What do you do when you can't afford the latest must-have toy? You improvise. That is, if you're the brothers whose homemade Pokémon cards will blow your mind.
“When I was little, my brother and I loved card games like Pokémon and Yu-Gi-Oh, but we were too poor to buy them,” wrote user ‘one23abc’ on Reddit. “So we made our own card game.”
When I was little, my brother and I loved card games like pokemon and yugi-oh, but we were too poor to buy them. So we made our own card game.
Even though this was a decade ago, Pokémon is still going strong with collectors and traders.
The cards themselves are incredible: highly detailed pictures and text featuring the names of imaginary creatures, like Cheese Boi, Bullengore the Minotaur and Dyson.
By the creator's estimation, he was around 10 years-old when he and his 12 year-old brother made the series of cards. And he admits that at least "half the fun" was the painstaking process of drawing and colouring each small card.
What a treasure! What a keepsake!
In my day, my cousin and I delighted in a similar project: a catalogue of fashions we designed. I remember a whole spring/summer spent creating, then circulating, J&J Fashions to family members, whom we badgered into placing fictitious orders for our wares. I still think fondly of collective entrepreneurial spirit, and how our poor relatives humoured us with their mock orders...
I encourage similar creativity in my son, and was super excited one day when he took to drafting and illustrating extra chapters to one of his favourite books.
Still, I fear that with all the apps and ready-made toys at their fingertips — not to mention with so many structured activities - today's kids may be less enterprising and resourceful than those of generations past.
These cards are an important reminder of just how talented kids can be when we give them the time and the freedom to create.
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Ever heard of a hair tourniquet? Neither had I. But it's a thing. A dad recently shared photos of his baby's feet after a hair became twisted around her toe, cutting off the circulation. All this from a strand of hair... Crazy but true.
Kansas parents, Scott and Jessica Walker couldn't understand why their 19 week-old daughter, Molly, had become inconsolable. The more she cried, the more she overheated. When they removed her socks to help cool her down, the Walkers discovered something surprising: a hair had twisted around her toe inside her sock, and was cutting off the circulation. Ouchie!
Fortunately the Walkers were able to carefully remove the hair wrapped around her second toe. And since the hair tourniquet concept wasn't on Mr. Walker's radar, he decided to share his ordeal on Facebook, to inform fellow parents.
"It was a pretty scary situation," he said. "It ended very well, but it was scary enough where I wouldn't want anyone else to deal with something like that, so I wrote about it."
Though most parents may be unaware of the phenomenon, paediatric interns are actually taught to check the inside of socks when an infant or toddler is upset.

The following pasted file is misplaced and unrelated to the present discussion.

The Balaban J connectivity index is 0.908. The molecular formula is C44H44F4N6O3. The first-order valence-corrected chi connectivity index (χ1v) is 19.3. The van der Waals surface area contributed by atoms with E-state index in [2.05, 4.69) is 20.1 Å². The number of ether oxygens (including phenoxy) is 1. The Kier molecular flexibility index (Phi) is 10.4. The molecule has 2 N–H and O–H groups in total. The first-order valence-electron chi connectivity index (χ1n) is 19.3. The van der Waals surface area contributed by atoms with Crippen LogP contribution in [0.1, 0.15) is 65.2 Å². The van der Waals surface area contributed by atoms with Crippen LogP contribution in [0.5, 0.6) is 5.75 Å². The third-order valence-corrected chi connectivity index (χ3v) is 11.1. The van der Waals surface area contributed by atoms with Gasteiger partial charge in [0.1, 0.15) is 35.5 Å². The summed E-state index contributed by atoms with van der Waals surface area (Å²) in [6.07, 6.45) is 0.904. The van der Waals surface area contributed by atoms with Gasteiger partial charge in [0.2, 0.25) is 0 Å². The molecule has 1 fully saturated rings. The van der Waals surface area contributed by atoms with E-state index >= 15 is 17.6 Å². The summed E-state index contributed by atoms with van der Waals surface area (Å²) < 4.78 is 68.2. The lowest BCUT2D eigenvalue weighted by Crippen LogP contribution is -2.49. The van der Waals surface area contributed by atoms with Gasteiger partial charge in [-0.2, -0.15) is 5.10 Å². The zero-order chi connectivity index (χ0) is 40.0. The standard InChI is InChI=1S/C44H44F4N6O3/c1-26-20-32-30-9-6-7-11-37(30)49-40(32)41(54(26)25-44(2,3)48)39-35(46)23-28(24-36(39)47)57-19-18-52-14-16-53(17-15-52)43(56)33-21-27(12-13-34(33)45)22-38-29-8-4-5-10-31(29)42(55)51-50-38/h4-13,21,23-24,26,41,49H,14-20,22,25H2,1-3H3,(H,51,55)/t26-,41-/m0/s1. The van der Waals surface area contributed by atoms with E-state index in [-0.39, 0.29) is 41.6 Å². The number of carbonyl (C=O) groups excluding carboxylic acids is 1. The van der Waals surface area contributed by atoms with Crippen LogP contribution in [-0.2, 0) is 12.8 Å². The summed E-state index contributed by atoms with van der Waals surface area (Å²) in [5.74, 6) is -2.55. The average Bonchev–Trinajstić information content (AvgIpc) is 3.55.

"If you feel like your child is behaving in a way that's unusual, pay attention to it. You're usually right," said parenting and youth development expert, Dr. Debi Gilboa.
"A hair tourniquet is a great thing to check for and it's not hard to spot. There's not really any way to prevent it, but they're not that hard to remove. Use something like a bobby pin, so it's thin and not sharp, slide it between the hair and the skin and it pops right off. If you feel uncomfortable call your doctor."
Hair gets everywhere - at least mine does, anyway - so this is not something you can totally avoid as a parent. Still, a little awareness goes a long way.
If ever there was any doubt that women are thinking a million things at once, this viral drawing by the wife of a Redditor has laid it to rest.
While we moms may be able to juggle at least a dozen tasks simultaneously, our brains are busy firing many more thoughts.
“Asked my wife to draw me a picture of what is on her mind. This is her response,” posted user ‘bpwwhirl’ and I bet he was sorry he asked after seeing the brainstorm maelstrom she produced.
Work, chores, student debt, kids, food, feminism... Like most of us, this mom is thinking it all. Yes, even a tiny pocket is reserved for sex. (Then again, so does the dust under the fridge, so let's maybe not read too deeply into that last point.)
Making a "brain map" looks daunting, but maybe it's a step above the To Do list in that it helps us address - then scratch out - nagging worries and stressors like aforementioned dust bunnies.
If you fancy a home experiment, have you and your partner doodle out a mental map tonight, then compare. I have a feeling his would read a lot simpler: WORK - EAT- SEX??? - KIDS - SLEEP. If I'm right, then I envy the simplicity and the clarity. We women are riddled with contradictions and at the mercy of conflicting thoughts - kids are awesome/evil, food is good/food is the devil, look pretty/feminist guilt, etc.
Don't know about you, but I could do with a giant eraser to clear a lot of the mental cobwebs on my own drawing.